Most of us have dreams for our future. We have goals we’ve set and hope to reach. We’ve made progress toward our desired destination. But sometimes we hit a plateau along the way. We encounter an obstacle of some kind. Maybe even a wall that seems insurmountable. At some point, we must answer the important question of whether we should stay the course or abandon it. Whether we should continue to pursue our dream or give up on it.
The fact is, sometimes we just don’t know whether we should press on toward victory, or abandon the journey. Sometimes we begin to suspect that reaching the destination is not so likely. Do we press on, or do we quit? Do we continue the battle, or surrender? Should we count our losses and save our energy for something else? Or should we increase our commitment?
Here are 4 questions to ask when you must decide one way or the other.
1. Do you feel the dream is still alive?
When we first have a dream, we’re energized. We want to stop everything and begin the pursuit. We believe we can reach the goal if we just give it our best effort. We can almost taste victory. But not all dreams live forever. Sometimes they lose their lustre, they fade, and they die. That’s okay. We clearly can’t pursue every dream we ever have. None of us lives the required 500 years to do so. So, ask yourself: Is your dream still alive? Does it excite you to think about it?
Is your dream as vibrant as it once was? If so, you should probably stay the course. Most routes to our dreams are jagged and winding. They’re almost never a straight line. But sometimes the detours actually help us on the journey. Sometimes the detours clarify the route in a way nothing else can. So, if your dream is alive, don’t give up just yet. You might be closer to success than you realize.
2. Do you have the energy required to continue?
All worthwhile pursuits require energy. If reaching goals was easy and required little effort, everyone would be reaching them. But reaching goals requires effort. The bigger the goal, the greater the effort required. Some people abandon their dream simply because they run out of energy. They get too tired to carry on.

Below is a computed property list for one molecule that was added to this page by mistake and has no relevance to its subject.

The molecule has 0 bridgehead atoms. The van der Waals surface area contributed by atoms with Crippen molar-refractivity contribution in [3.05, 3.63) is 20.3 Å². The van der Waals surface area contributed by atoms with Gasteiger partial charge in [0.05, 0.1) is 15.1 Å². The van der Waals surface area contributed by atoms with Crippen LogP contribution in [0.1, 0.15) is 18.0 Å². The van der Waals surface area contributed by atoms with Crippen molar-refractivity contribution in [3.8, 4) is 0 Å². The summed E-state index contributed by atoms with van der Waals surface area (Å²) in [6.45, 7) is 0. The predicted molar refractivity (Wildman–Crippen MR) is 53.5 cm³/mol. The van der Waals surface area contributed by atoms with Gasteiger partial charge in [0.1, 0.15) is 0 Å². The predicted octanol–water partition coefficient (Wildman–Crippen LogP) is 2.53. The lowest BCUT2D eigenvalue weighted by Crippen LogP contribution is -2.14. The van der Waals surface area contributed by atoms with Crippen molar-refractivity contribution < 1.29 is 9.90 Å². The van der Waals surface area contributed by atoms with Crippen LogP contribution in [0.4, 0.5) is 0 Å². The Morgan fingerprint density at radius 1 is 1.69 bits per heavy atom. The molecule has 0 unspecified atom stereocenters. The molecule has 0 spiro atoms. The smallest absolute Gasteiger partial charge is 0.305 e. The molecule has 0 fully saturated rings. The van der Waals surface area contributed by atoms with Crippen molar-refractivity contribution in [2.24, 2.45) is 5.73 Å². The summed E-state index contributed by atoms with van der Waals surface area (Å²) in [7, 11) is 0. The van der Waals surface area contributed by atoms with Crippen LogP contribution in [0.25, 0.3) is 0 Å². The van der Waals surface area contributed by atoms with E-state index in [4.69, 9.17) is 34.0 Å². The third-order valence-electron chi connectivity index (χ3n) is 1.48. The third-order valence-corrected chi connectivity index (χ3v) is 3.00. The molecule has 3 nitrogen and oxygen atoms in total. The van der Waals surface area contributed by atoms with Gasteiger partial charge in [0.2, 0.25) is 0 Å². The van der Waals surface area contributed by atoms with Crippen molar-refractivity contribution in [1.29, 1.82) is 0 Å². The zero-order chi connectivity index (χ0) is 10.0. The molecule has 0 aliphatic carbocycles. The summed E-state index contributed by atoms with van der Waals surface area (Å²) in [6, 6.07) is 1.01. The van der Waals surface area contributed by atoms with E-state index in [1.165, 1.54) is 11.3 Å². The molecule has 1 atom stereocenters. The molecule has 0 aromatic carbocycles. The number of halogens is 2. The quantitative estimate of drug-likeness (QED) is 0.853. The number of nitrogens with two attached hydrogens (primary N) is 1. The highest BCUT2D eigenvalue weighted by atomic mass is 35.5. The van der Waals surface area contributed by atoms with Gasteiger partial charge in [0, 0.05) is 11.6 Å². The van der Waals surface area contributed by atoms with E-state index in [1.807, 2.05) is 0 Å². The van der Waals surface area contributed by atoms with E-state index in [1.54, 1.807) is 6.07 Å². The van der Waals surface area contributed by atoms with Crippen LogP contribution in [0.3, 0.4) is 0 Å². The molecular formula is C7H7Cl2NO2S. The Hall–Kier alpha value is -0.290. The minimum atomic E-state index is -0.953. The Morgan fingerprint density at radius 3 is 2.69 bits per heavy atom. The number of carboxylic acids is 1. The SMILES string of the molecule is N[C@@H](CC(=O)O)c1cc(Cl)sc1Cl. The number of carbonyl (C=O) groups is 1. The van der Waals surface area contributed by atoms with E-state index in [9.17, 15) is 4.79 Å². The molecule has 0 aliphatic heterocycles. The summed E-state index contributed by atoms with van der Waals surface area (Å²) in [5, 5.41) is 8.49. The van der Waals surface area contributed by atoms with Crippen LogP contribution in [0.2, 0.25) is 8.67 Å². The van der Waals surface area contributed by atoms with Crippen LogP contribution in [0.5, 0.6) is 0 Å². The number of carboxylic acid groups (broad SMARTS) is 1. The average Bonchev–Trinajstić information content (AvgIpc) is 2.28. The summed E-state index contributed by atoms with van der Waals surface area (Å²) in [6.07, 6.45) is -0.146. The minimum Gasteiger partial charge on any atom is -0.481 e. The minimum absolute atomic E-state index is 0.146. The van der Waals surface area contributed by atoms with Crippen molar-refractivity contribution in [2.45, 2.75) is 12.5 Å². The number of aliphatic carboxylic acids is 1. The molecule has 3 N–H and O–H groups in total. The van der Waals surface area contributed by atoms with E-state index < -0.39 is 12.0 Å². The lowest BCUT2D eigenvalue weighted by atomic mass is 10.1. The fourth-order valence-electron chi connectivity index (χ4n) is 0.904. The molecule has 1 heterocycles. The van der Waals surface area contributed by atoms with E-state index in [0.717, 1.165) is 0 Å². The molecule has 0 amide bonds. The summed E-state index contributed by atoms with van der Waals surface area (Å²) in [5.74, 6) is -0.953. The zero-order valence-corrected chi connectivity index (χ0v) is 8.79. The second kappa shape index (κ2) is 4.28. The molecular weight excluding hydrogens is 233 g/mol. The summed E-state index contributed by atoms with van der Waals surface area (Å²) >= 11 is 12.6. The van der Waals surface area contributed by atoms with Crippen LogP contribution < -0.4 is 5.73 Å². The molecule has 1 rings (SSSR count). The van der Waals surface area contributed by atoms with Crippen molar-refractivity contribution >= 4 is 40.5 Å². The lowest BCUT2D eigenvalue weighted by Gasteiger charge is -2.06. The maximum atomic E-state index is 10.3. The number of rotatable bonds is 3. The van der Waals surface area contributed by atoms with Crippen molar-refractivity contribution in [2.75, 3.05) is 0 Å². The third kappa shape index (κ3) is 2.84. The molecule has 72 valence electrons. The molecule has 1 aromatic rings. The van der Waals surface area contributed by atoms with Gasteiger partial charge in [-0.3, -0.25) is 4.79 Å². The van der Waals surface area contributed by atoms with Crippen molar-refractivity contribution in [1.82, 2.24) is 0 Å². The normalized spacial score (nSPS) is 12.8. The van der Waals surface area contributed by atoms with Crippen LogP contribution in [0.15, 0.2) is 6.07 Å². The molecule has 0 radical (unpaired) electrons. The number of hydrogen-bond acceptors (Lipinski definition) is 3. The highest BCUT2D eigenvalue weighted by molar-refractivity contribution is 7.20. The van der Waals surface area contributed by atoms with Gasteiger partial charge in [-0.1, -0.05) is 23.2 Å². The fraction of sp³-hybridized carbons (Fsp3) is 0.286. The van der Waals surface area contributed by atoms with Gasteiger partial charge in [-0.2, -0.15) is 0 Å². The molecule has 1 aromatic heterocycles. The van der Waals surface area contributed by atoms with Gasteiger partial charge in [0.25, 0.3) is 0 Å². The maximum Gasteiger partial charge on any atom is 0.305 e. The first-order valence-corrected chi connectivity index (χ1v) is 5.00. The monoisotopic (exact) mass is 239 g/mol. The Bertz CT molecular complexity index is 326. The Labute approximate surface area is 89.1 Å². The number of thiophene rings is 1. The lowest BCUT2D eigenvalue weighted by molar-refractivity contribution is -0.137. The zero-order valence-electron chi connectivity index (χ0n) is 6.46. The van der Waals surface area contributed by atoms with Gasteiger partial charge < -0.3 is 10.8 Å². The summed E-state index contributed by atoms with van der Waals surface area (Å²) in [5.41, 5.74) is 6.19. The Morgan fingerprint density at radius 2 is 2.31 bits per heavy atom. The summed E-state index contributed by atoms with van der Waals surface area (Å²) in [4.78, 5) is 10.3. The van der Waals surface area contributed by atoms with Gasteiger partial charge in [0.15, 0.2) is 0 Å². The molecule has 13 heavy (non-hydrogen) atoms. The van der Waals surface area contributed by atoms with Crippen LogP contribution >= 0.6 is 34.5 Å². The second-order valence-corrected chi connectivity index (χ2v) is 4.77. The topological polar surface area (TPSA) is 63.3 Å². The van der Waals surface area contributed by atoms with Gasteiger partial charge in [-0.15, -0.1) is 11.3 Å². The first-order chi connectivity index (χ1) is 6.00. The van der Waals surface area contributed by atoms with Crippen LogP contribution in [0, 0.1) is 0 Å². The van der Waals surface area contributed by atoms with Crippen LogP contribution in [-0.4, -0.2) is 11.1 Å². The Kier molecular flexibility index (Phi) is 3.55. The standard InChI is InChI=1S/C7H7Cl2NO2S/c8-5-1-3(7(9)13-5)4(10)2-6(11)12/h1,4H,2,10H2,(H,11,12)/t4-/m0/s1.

Even thinking about the pursuit leads them to watch television or take a nap. Or both. You probably have a pretty good idea whether or not you have the required energy to reach your destination. Knowing it will require energy, it’s a good idea to take inventory of your supply.
Of course, tenacity requires energy. In fact, the concept of tenacity implies perseverance, persistence, and steadfastness. None of these is possible without energy. Without energy, the ability to advance is lost. Like a car out of gas, or a phone with a dead battery, or a fire out of fuel. Energy is required to move toward our dream. But even though you lack the energy necessary to follow your current dream, a new dream might energize you in surprising ways. It may be time to find a new pursuit that will provide the energy needed to make it happen.
3. Are you sure it was your dream, to begin with?
Plenty of people get halfway to the fulfilment of their dream only to discover it was never really their dream, to begin with. It was more or less imposed on them. By a parent, By a partner, By a friend or By a well-meaning colleague. It’s difficult enough to reach a challenging goal when we are totally sold on reaching it. When the dream is unmistakably our own. When it is something we want more than anything else. But sometimes the dream we’re pursuing actually belongs to someone else. It’s their dream, not ours.
4. Are you prepared to set a deadline?
Sometimes it’s helpful to set a deadline for when we’ll decide whether to advance or retreat. Determine a reasonable amount of time to devote to the pursuit, then make the call. The future deadline is more art than science. But having a deadline will provide you with some focus. It’s easy to get sucked into the pursuit of a goal and lose all sense of time and reason. Before we know it, we’ve invested far more than we ever intended. We wonder how we ever got to this point. So set a deadline.
Tell yourself that by this date, you will either press on or turn back. Mark it on your calendar. When the date arrives, make your decision. If you feel you aren’t quite ready when the date arrives, agree to set one more deadline. But let the second deadline be the final one. Continually resetting the deadline is just a sophisticated form of procrastination.
With some good fortune, the date will arrive, you’ll make the decision to continue the effort, and you will reach your goal. If not, determining the goal is no longer worthy of your best efforts is valuable knowledge. You’ll be able to use your resources on a goal more worthy of them.
Hopefully, these 6 questions will help you when you reach a crossroads and must decide whether to continue on or turn back.
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